- What is Selenium Grid?
- Why should one consider using Selenium Grid?
- How does the Selenium Grid work?
- Selenium Grid 3 vs Selenium Grid 4
- Limitations of using Selenium Grid
- Applitools Ultrafast Grid
What is Selenium Grid?
Selenium Grid is a component of the Selenium suite which enables us to distribute the tests in parallel on various combinations of browsers, operating systems, and machines saving us a lot of execution time.
Selenium Grid lets you pursue the two apparently contradictory requirements for app testing: increase test coverage and decrease test time.
Why should one consider using Selenium Grid?
Businesses are adopting agile practices to reach their users rapidly & frequently. To do this, they need to ensure the application works seamlessly across all browsers/devices and platforms.
Test automation plays a vital role in providing quick feedback on quality in order to enable these quick releases.
However, it is a challenge to achieve quick and reliable feedback with the growing number of automated tests.
To overcome the challenge of speed and scale across browsers, we can execute the automated tests in parallel using the Selenium Grid.
In this post of the Selenium 4 series we will discuss:
- Running tests in parallel across multiple browsers / platform combinations using Selenium Grid
- Differences in Selenium Grid 3 & Selenium Grid 4
- Challenges/limitations of using the Selenium Grid
- Enhanced scaling and reduced flakiness by using Applitools Ultrafast Test Cloud
How does the Selenium Grid work?
The major components of Grid are a hub and a node. The Selenium server is set up as a hub and nodes.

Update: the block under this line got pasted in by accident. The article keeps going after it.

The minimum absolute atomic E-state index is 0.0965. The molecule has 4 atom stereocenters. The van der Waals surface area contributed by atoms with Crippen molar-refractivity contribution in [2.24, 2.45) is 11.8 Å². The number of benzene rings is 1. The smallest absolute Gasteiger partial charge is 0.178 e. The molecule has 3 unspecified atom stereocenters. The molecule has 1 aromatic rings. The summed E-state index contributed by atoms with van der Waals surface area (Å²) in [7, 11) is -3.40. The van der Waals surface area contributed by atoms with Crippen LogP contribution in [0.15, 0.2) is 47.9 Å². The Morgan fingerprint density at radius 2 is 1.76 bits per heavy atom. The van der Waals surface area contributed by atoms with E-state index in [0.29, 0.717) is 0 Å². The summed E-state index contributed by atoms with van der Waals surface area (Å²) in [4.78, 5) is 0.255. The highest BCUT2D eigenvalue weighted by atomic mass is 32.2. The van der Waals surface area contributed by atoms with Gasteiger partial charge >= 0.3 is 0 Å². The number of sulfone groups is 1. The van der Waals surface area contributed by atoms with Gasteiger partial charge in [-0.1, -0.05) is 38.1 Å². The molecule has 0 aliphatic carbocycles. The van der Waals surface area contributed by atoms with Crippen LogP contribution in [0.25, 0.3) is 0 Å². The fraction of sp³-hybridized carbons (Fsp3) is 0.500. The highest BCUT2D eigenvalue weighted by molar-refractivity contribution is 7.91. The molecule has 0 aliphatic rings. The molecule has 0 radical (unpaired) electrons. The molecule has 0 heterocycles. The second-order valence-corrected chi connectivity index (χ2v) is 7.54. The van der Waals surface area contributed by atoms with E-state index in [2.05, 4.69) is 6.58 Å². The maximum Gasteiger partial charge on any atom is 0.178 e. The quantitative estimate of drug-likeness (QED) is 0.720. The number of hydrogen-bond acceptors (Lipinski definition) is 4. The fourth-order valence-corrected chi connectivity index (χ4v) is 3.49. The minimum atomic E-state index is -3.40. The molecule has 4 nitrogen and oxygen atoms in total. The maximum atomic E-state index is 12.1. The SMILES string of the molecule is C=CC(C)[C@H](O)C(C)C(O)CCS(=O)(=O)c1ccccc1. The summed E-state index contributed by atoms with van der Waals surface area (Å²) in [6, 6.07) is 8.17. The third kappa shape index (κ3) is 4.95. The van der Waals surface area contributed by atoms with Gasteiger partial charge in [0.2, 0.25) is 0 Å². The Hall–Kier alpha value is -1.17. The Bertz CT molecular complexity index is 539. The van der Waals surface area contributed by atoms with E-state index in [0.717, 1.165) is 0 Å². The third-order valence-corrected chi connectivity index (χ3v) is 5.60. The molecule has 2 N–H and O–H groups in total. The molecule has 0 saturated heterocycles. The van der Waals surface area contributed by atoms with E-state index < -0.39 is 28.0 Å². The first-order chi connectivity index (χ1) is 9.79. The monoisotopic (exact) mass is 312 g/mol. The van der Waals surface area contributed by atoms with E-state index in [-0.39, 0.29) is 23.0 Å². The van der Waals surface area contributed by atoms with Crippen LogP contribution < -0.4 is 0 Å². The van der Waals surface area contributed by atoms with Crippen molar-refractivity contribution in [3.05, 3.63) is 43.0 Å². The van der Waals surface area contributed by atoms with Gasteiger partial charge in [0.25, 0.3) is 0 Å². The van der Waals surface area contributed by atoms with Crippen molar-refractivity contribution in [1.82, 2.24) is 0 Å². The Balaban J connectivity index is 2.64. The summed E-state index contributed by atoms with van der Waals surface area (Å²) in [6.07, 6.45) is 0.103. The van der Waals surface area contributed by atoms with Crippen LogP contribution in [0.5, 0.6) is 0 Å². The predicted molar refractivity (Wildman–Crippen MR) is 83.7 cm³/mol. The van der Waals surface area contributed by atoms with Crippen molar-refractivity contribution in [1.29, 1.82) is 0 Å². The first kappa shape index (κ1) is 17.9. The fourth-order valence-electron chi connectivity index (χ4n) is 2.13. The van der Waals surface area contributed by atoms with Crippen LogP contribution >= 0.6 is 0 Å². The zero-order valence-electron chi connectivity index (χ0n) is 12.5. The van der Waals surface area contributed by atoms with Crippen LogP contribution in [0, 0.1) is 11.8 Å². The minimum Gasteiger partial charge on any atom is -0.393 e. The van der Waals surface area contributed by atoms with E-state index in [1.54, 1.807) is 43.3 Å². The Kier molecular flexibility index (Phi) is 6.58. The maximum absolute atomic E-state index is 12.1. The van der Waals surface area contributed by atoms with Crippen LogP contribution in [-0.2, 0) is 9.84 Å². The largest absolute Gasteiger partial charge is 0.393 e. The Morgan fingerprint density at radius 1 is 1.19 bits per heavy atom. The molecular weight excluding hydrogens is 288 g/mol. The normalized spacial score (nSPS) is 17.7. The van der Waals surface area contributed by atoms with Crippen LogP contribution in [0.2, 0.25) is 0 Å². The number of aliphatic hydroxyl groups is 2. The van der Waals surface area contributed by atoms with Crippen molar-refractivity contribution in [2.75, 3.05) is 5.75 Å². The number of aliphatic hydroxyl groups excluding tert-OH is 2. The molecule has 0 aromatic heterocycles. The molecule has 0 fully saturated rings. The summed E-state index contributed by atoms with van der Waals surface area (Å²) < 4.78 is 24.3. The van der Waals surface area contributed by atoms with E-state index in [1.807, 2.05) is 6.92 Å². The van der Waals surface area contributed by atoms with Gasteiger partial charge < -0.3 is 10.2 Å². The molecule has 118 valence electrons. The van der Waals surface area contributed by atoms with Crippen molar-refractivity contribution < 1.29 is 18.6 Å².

The hub receives a test to be executed along with information on which browser (Chrome, IE, Firefox, Safari, etc) and ‘platform’ (WINDOWS, LINUX, etc) where the test should be run. This information is passed to the Grid by setting up the capabilities and sending it to the driver constructor.
With the hub having the list of nodes registered under it, it then selects an available node that has the requested browser-platform combination, initiates Selenium commands and passes them to the node selected. The node runs the browser and executes the test case.
Selenium Grid 3 vs Selenium Grid 4
The hub and nodes are the only components of the Selenium Grid 3. The only way to set up a grid with Selenium Grid 3 is as a Hub-Node setup.
The grid can be set up as a hub and one or more nodes registered to it. The hub and the nodes can be set up on single or separate machines. All the machines should have the selenium-standalone jar to be downloaded as a hub to represent as a hub in the cluster and a node to represent as a node with separate commands.
Selenium Grid 3 can be visualized as shown in the below diagram.
With Selenium 4, the Grid has been rewritten from scratch with all modern tools and frameworks to support fully distributed testing and comes with extensive docker support.
Diagram: Selenium 4 Architecture from selenium.dev
Grid 4 has additional components to hub and node and enable the distributed testing and scaling of the test execution namely:
- Router: Listens to all incoming requests and performs load balancing
- Distributor: Listens to the new session requests and forwards it to the right Node matching the capabilities
- Session Map: A key-value data store that stores information of the session under execution